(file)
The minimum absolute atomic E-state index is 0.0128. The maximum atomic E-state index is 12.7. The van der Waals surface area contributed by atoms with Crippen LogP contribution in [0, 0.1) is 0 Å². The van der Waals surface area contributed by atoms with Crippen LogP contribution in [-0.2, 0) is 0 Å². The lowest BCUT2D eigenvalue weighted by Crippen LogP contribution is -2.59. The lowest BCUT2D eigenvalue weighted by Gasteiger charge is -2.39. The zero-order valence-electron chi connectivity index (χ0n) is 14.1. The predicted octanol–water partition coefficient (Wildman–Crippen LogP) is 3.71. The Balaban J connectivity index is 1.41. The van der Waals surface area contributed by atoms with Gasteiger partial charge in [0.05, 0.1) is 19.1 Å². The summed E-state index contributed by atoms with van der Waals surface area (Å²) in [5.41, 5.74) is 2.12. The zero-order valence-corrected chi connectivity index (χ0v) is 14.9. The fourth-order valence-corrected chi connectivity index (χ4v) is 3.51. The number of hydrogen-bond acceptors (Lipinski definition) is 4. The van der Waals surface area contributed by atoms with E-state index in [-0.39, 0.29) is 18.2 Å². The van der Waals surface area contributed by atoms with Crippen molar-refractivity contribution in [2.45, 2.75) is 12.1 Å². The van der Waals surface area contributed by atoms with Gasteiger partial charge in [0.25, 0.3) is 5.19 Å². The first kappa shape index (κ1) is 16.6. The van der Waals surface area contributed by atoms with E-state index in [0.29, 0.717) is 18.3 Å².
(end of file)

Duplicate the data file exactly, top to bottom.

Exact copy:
The minimum absolute atomic E-state index is 0.0128. The maximum atomic E-state index is 12.7. The van der Waals surface area contributed by atoms with Crippen LogP contribution in [0, 0.1) is 0 Å². The van der Waals surface area contributed by atoms with Crippen LogP contribution in [-0.2, 0) is 0 Å². The lowest BCUT2D eigenvalue weighted by Crippen LogP contribution is -2.59. The lowest BCUT2D eigenvalue weighted by Gasteiger charge is -2.39. The zero-order valence-electron chi connectivity index (χ0n) is 14.1. The predicted octanol–water partition coefficient (Wildman–Crippen LogP) is 3.71. The Balaban J connectivity index is 1.41. The van der Waals surface area contributed by atoms with Gasteiger partial charge in [0.05, 0.1) is 19.1 Å². The summed E-state index contributed by atoms with van der Waals surface area (Å²) in [5.41, 5.74) is 2.12. The zero-order valence-corrected chi connectivity index (χ0v) is 14.9. The fourth-order valence-corrected chi connectivity index (χ4v) is 3.51. The number of hydrogen-bond acceptors (Lipinski definition) is 4. The van der Waals surface area contributed by atoms with E-state index in [-0.39, 0.29) is 18.2 Å². The van der Waals surface area contributed by atoms with Crippen molar-refractivity contribution in [2.45, 2.75) is 12.1 Å². The van der Waals surface area contributed by atoms with Gasteiger partial charge in [0.25, 0.3) is 5.19 Å². The first kappa shape index (κ1) is 16.6. The van der Waals surface area contributed by atoms with E-state index in [0.29, 0.717) is 18.3 Å².